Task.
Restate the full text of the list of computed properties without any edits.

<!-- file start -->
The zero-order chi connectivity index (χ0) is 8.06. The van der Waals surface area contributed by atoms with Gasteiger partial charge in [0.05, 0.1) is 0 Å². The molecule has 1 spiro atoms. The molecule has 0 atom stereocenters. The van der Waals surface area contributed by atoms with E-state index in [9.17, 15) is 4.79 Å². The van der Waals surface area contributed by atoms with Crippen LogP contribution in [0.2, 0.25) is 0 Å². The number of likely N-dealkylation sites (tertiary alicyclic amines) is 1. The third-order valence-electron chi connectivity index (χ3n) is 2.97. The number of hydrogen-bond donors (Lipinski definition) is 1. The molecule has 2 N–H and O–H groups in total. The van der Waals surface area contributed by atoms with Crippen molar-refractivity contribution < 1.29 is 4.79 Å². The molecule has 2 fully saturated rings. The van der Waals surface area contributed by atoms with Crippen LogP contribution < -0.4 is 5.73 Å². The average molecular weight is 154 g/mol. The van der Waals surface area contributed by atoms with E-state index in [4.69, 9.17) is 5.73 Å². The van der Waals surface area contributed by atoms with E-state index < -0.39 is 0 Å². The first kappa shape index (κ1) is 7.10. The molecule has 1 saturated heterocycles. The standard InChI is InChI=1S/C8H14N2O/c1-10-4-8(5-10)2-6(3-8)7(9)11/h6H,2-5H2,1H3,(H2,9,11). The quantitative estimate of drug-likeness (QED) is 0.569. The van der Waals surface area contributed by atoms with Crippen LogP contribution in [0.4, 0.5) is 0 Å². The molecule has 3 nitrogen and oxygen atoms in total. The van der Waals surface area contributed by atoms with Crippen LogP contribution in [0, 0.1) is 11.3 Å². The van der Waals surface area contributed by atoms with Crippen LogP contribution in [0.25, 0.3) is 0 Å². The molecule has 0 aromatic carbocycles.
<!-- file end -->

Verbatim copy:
The zero-order chi connectivity index (χ0) is 8.06. The van der Waals surface area contributed by atoms with Gasteiger partial charge in [0.05, 0.1) is 0 Å². The molecule has 1 spiro atoms. The molecule has 0 atom stereocenters. The van der Waals surface area contributed by atoms with E-state index in [9.17, 15) is 4.79 Å². The van der Waals surface area contributed by atoms with Crippen LogP contribution in [0.2, 0.25) is 0 Å². The number of likely N-dealkylation sites (tertiary alicyclic amines) is 1. The third-order valence-electron chi connectivity index (χ3n) is 2.97. The number of hydrogen-bond donors (Lipinski definition) is 1. The molecule has 2 N–H and O–H groups in total. The van der Waals surface area contributed by atoms with Crippen molar-refractivity contribution < 1.29 is 4.79 Å². The molecule has 2 fully saturated rings. The van der Waals surface area contributed by atoms with Crippen LogP contribution < -0.4 is 5.73 Å². The average molecular weight is 154 g/mol. The van der Waals surface area contributed by atoms with E-state index in [4.69, 9.17) is 5.73 Å². The van der Waals surface area contributed by atoms with E-state index < -0.39 is 0 Å². The first kappa shape index (κ1) is 7.10. The molecule has 1 saturated heterocycles. The standard InChI is InChI=1S/C8H14N2O/c1-10-4-8(5-10)2-6(3-8)7(9)11/h6H,2-5H2,1H3,(H2,9,11). The quantitative estimate of drug-likeness (QED) is 0.569. The van der Waals surface area contributed by atoms with Crippen LogP contribution in [0.4, 0.5) is 0 Å². The molecule has 3 nitrogen and oxygen atoms in total. The van der Waals surface area contributed by atoms with Crippen LogP contribution in [0, 0.1) is 11.3 Å². The van der Waals surface area contributed by atoms with Crippen LogP contribution in [0.25, 0.3) is 0 Å². The molecule has 0 aromatic carbocycles.